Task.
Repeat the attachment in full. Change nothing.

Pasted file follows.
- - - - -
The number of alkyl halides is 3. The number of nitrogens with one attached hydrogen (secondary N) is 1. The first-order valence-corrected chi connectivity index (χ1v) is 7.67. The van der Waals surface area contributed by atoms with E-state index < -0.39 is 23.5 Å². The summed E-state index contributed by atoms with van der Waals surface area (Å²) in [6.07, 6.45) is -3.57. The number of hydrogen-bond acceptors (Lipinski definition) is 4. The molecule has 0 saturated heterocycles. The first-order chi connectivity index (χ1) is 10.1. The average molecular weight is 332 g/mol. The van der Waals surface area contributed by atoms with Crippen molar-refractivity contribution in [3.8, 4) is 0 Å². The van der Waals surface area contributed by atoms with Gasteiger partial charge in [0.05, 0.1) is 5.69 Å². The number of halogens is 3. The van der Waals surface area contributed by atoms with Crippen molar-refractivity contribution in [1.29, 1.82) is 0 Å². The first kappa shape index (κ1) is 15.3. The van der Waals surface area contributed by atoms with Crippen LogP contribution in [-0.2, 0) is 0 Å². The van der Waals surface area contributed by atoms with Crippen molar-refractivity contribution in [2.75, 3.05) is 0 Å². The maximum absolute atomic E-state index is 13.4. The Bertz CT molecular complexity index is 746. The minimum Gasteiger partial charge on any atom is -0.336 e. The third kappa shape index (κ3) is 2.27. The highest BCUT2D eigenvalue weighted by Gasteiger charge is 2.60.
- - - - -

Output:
The number of alkyl halides is 3. The number of nitrogens with one attached hydrogen (secondary N) is 1. The first-order valence-corrected chi connectivity index (χ1v) is 7.67. The van der Waals surface area contributed by atoms with E-state index < -0.39 is 23.5 Å². The summed E-state index contributed by atoms with van der Waals surface area (Å²) in [6.07, 6.45) is -3.57. The number of hydrogen-bond acceptors (Lipinski definition) is 4. The molecule has 0 saturated heterocycles. The first-order chi connectivity index (χ1) is 10.1. The average molecular weight is 332 g/mol. The van der Waals surface area contributed by atoms with Crippen molar-refractivity contribution in [3.8, 4) is 0 Å². The van der Waals surface area contributed by atoms with Gasteiger partial charge in [0.05, 0.1) is 5.69 Å². The number of halogens is 3. The van der Waals surface area contributed by atoms with Crippen molar-refractivity contribution in [1.29, 1.82) is 0 Å². The first kappa shape index (κ1) is 15.3. The van der Waals surface area contributed by atoms with Crippen LogP contribution in [-0.2, 0) is 0 Å². The van der Waals surface area contributed by atoms with Crippen molar-refractivity contribution in [2.75, 3.05) is 0 Å². The maximum absolute atomic E-state index is 13.4. The Bertz CT molecular complexity index is 746. The minimum Gasteiger partial charge on any atom is -0.336 e. The third kappa shape index (κ3) is 2.27. The highest BCUT2D eigenvalue weighted by Gasteiger charge is 2.60.